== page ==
One perspective describes fear as a natural by-product of being overly "attached" to something, whether it be an object, habit, substance, belief system, or person. - or in other words, searching for "IT" in all the wrong places, or, searching for something perfect in the imperfect or something permanent in the impermanent. The "cure," then, is to become "free," in a way, of these attachments, which is described here as "renunciation."
"In enjoyment lies the fear of disease;
in social status, the fear of loss;
in wealth, the fear of the king;
in honor, the fear of humiliation;
in strength, the fear of the opponent;
in beauty, the fear of old age;
in erudition, the fear of the disputant;
in virtue, the fear of the seducer;
in the body, the fear of death.
All the things of this world, pertaining to a person,
are attended with fear.
Renunciation alone grants a person fearlessness."
- Bartrihari, Indian Poet, <651 A.D.
This type of renunciation does not necessarily always mean a physical act of "doing without," rather, it is more a process of discovering your real "identity," typically through meditation.
An Antidote to Fear, "Love"
Another popular perspective is the relation between fear and "love." When a person has real love (this means NOT the phony kind) (which leads to "attachments" as noted above), then fear vanishes, as a fog melts away when the sun shines.
"There is no fear is love;
but perfect love casteth out fear;
because fear hath torment.
He that feareth is not made perfect in love."
- I John 4:18
The Hierarchy of Fears:
Branches and The Root
Imagine a tree, a tree that symbolizes all the possible fears we can experience.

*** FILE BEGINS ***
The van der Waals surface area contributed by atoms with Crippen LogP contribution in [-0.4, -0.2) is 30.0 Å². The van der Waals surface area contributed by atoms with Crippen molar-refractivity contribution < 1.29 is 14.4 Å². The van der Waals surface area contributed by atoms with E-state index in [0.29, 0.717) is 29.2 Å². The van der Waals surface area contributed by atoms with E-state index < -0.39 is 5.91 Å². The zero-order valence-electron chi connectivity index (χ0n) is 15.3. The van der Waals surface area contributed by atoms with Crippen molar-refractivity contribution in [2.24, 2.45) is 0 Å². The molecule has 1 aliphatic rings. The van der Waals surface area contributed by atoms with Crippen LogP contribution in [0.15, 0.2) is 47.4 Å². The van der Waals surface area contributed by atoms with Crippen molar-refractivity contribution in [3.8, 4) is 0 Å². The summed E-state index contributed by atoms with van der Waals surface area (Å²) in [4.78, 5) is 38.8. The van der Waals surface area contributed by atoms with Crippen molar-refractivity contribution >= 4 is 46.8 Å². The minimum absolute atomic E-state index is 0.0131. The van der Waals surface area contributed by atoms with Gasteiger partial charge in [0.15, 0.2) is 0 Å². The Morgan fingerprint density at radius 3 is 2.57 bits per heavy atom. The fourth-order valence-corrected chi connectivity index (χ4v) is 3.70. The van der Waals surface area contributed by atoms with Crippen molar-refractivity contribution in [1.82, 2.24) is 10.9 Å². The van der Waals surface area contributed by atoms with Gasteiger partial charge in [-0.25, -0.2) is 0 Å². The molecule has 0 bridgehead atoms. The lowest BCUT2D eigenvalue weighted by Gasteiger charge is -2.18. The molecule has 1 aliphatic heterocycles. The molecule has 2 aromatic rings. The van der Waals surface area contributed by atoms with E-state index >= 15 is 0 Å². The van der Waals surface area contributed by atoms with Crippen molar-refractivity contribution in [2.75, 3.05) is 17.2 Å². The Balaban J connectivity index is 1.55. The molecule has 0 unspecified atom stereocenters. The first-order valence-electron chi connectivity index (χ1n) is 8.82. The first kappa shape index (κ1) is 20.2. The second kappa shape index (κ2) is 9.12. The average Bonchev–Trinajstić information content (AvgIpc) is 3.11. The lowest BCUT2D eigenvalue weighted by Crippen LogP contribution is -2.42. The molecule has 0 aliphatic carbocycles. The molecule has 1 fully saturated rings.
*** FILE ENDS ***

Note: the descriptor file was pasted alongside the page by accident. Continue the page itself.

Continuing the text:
On the branches - Specific fears; for example, "social phobia," fear of falling, fear of spiders, fear of your house burning down, fear of being too cold at the ball game, fear of letting the heat out or losing electricity, fear of elevators, water, fear of x, y, etc etc etc.
On lower branches - Deeper fears; fear of not being loved, fear of humiliation/rejection, fear of expressing anger (emotional knots), fear of physical violence, fear of wasting one's life, etc.
Trunk - Fear of death, fear of "not-existing."
"What the unenlightened individual fears most
is to lose his or her ego-identity.
When renunciation is radically true, the sense of self is abandoned altogether
with all the countless objects of the cosmos."
- Georg Feuerstein
". . . This realm provides us with a style of confusion,
a way of entertaining and occupying ourselves
so as not to have to face our fundamental uncertainty,
our ultimate fear that we may not exist."
- Chogyam Trungpa Rimpoche
Many traditions such as Zen and others see the "root" of fear, as mentioned above, as the fear of "death," or in other words, fear that "we (as individuals) may not exist" the way we normally think we do.
These traditions - which many spiritual teachers teach - then consist of confronting that fear, once and for all, instead of avoiding it. Once this primal fear has been faced, all the by-products (such as the petty fears which stem from it) are eliminated as well. This is the goal of a great deal of authentic spiritual work.
"After a man sees the naked face of death,
there is no more fear."
- Haridas Chaudhuri
"Fearlessness comes in only one situation,
which is when one comes to understand from within
that there is something in him
that never dies."
Giants on Fear
Fear by Jiddu
Fear by Omraam MikhaŰl
Fear by Chogyam Trungpa
Fear by Sri
Fear by Swami
Fear by Eckhart Tolle
and of course, it's always one thing to understand this intellectually
. . . quite another to practice it in real life . . .
. . it's not just a web site, it's a way of life . . .
What do you think?
Talk about it.
"Fear is an instructor
of great sagacity."
- Ralph Waldo Emerson
"If a man finds the
truth in the morning,
he is not afraid to die in the evening."